The ambitiousness of the dish is evident in the painted decoration. The central scene depicts the biblical King Saul falling upon his sword, his armor-bearer stabbing himself, and a townscape in the distance. The figurative scene is encircled by grotesque decoration that incorporates four female figures, fantastic birds, and half-human creatures. The outer rim of the dish is also painted with grotesque decoration that includes half-human creatures, masks, swags, and four cameo-style portrait heads. The organization of the dish’s grotesque decoration provides a subtle visual rhythm to the composition, which is executed with a sureness and lightness of touch. Derived from a print by painter and engraver Hans Sebald Beham (German, 1500–1550), the central scene has been described by Alan P. Darr as the only two-figure narrative composition found on a Medici porcelain, thus exhibiting a degree of complexity and ambition notable for an experimental and short-lived ceramic enterprise. He has also suggested that the depiction of King Saul was intended to offer a parallel to the life of Cosimo, who died shortly before the dish was made, as both rulers were distinguished by their military and political successes, as well as their bravery.
The technical challenges inherent in firing Medici porcelain, and especially an object of this scale, are evident in the faint slope to the rim, in the slight warping seen throughout, in the blurring of some of the cobalt decoration, and in the areas where the glaze has bubbled to a certain extent, but this dish nevertheless is a remarkable artistic achievement, realized in the new medium of porcelain. Further developments in the production of porcelain in Europe were not to take place for around another one hundred years, nor was Medici porcelain an influence on those potters working in France during the late seventeenth century. Without the patronage of Francesco, production of Medici porcelain ceased and escaped artistic and collecting attention until the late 1850s, when the art dealer Alessandro Foresi recognized a ceramic flask as a piece of Medici porcelain. Foresi’s publication in 1859 regarding his discovery ignited a keen interest in Europe’s first porcelain, which has persisted to this day.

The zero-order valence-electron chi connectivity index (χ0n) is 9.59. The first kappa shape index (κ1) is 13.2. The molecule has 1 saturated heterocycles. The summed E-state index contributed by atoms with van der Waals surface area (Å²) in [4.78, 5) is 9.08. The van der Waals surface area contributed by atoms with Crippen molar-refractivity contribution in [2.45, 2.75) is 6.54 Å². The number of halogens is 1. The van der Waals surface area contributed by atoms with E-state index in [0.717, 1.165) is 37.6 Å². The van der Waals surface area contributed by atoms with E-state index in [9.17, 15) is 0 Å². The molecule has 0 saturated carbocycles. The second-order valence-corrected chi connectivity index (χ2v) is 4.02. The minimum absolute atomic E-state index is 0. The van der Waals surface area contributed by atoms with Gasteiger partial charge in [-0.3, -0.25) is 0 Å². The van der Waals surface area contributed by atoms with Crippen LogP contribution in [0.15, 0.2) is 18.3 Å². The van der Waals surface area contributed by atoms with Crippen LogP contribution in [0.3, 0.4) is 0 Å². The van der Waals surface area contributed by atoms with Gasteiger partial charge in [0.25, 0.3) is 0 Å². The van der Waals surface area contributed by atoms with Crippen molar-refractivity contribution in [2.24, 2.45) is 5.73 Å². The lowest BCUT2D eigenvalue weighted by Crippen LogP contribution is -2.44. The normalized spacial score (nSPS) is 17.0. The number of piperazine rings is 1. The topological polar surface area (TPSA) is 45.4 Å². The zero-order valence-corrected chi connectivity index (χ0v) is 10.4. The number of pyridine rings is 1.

1 Documentary evidence reveals there were experiments to make porcelain undertaken elsewhere in Italy earlier in the sixteenth century, but no surviving objects can be linked to these efforts; Thornton and T. Wilson 2009, vol. 2, p. 694.
2 The composition of the Medici porcelain body has been described as “white clay from Vicenza, fine white sand, powdered rock crystal and marzacotto (sand, salt, and calcinated wine dregs)”; Alan P. Darr in Darr, Barnet, and Bostrom 2002, vol. 1, p. 226.
3 The Medici collections included more than a thousand pieces by 1590; Thornton and T. Wilson 2009, vol. 2, p. 694.
4 Useful summaries of the history of Medici porcelain are found in T. Wilson 1987, pp. 157–58; Hess 2002, pp. 198–203; Thornton and T. Wilson 2009, vol. 2, pp. 694–99.
5 Thornton and T. Wilson 2009, vol. 2, p. 694.
6 T. Wilson 1987, pp. 157–58.
7 Spallanzani 1990, p. 317.
8 Differing numbers of surviving pieces of Medici porcelain have been published, and a definitive list does not exist to the author’s knowledge.
9 See, for example, Darr in Darr, Barnet, and Bostrom 2002, vol. 1, p. 226.
10 Le Corbeiller 1988, p. 125.
11 Darr in Medici, Michelangelo 2002, p. 251.
13 See Le Corbeiller 1988, p. 119.
14 Foresi 1859/1869.